“Another World is Possible” essay competition 2015
March 25, 2015 Leave a comment
Photo shows workers protesting the death of Fred Evans, the miner who was shot in a Waihi union hall in 1912 by a gang of drunken cops and scabs.
For the second time, the Labour History Project is running an essay competition to inspire debate on alternative futures.
In December 2014, an OECD report ranked New Zealand as the most deeply affected by growing income inequality out of all developed countries. It makes the case that we are all affected by growing income inequality, not just those in the lowest tenth of households in New Zealand. In this context, the Labour History Project invites progressive New Zealanders of all ages to offer visions and strategies that would enable a future world where inequality is eradicated.
Rules of the Competition
By entering this competition you agree to accept and be bound by the following terms and conditions, and acknowledge that failure to comply with them may result in disqualification.
This competition is open to all citizens and legal residents of Aotearoa/New Zealand, with the exception of the judges or executive members of the Labour History Project Inc.
2. How to enter
Entries can be in English or in te reo Maori. They should be around 1250 to 1500 words in length.
Entries should be typed double-spaced on A4 paper, single-sided, on numbered pages. Please do not include photos, drawings or other graphic information. Each entry must be the writer’s original work, complete in itself (ie. not part of a larger work) and not previously published. Only one essay from each entrant will be considered.
On a separate cover sheet, please state:
Total number of pages of your entry
Your name (anonymous or collective entries will not be considered)
Email address if any
Contact phone number
Age, if under 19 on 2 June 2015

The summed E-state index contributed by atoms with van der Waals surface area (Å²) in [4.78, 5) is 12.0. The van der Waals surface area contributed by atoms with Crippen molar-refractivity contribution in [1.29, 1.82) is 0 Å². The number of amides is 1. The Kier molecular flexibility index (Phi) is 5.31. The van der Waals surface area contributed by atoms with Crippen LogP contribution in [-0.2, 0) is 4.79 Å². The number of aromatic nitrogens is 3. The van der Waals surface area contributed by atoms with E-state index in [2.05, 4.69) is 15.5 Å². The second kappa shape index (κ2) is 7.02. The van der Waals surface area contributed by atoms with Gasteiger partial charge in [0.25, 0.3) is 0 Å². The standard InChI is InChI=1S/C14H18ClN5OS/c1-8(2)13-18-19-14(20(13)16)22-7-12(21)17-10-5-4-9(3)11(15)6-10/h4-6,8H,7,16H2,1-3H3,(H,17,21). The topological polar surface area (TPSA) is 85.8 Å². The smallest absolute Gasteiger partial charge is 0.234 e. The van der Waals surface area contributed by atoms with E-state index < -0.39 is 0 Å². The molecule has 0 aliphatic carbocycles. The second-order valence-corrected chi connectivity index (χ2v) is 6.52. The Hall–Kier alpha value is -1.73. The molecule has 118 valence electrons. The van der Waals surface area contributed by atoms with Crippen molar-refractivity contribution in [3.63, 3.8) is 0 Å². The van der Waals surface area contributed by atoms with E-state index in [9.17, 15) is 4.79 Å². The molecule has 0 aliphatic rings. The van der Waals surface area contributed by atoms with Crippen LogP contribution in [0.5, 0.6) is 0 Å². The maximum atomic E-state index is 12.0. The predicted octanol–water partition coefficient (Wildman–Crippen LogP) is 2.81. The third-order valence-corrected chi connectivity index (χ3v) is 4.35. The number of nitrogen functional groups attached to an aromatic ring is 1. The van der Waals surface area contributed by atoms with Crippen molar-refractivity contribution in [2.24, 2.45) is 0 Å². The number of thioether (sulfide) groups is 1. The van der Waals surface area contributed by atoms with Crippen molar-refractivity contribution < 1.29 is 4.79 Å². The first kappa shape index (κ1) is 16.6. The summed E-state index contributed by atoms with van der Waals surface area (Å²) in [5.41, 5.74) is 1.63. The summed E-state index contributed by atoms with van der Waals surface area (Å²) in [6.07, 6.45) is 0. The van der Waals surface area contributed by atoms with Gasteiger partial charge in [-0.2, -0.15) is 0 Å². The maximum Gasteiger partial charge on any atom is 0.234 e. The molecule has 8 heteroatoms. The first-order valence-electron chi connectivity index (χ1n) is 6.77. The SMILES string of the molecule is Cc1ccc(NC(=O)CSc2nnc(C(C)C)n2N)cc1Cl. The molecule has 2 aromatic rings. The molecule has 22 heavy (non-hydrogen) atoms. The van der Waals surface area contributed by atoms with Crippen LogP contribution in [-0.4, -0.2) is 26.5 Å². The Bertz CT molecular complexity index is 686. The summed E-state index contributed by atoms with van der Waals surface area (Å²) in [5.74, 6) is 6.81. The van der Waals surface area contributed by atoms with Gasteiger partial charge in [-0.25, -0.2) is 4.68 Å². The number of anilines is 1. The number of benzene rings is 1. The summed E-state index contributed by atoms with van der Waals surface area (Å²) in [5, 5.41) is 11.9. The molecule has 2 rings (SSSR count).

Note – the information on this cover sheet does not count towards the word length of your entry.
Do not include your name or other identifying information on any page apart from the cover sheet, since entries will be judged anonymously.
3. How to submit your entry
Entries can be submitted:
– by email (preferably) to – anotherworld
Please send your entry as an attachment to the email, preferably as a Microsoft Word document.
– by post to – “Another World” essay competition
Labour History Project
PO Box 27425 Marion Square
Your entry must be received by 5pm Tuesday 2 June 2015. Late entries will not be considered.
Each entry will receive a return message verifying that the essay was received. Entries will not be returned – please keep a copy for your own records.
The entries, with writer’s name and other identifying information removed, will be judged by:
Sandra Grey – academic, Tertiary Education Union
Sue Bradford – activist academic
Gordon Campbell – journalist
Entries in te reo Maori will also be assessed by a competent speaker of Maori language.
The judges will base their decisions on:
– the originality and force of the writer’s vision for a better Aotearoa/New Zealand
– the vividness and readability of the language in which it is expressed
– the writer’s ability to appeal to and convince readers of their ideas.
The judges’ decision is final and no correspondence will be entered into.
The overall winner, runner-up and junior (under 19) winner will be announced in early July 2015.
Winning essay will receive $350
Runner-up will receive $300
Junior winner will receive $350
If a prize is declined or unclaimed, or if the winner cannot be contacted from the details supplied, a replacement winner may be selected at the judges’ discretion.
The three winning essays will be published in the Labour History Project Bulletin. The winning entries, and other entries in this competition, may also appear later in a stand-alone publication, by permission of the individual authors. The Labour History Project reserves the right to edit the winning entries for publication.
Labour History Project
PO Box 27425
The Labour History Project Inc. researches, records, preserves and promotes the history of working life in Aotearoa/NZ.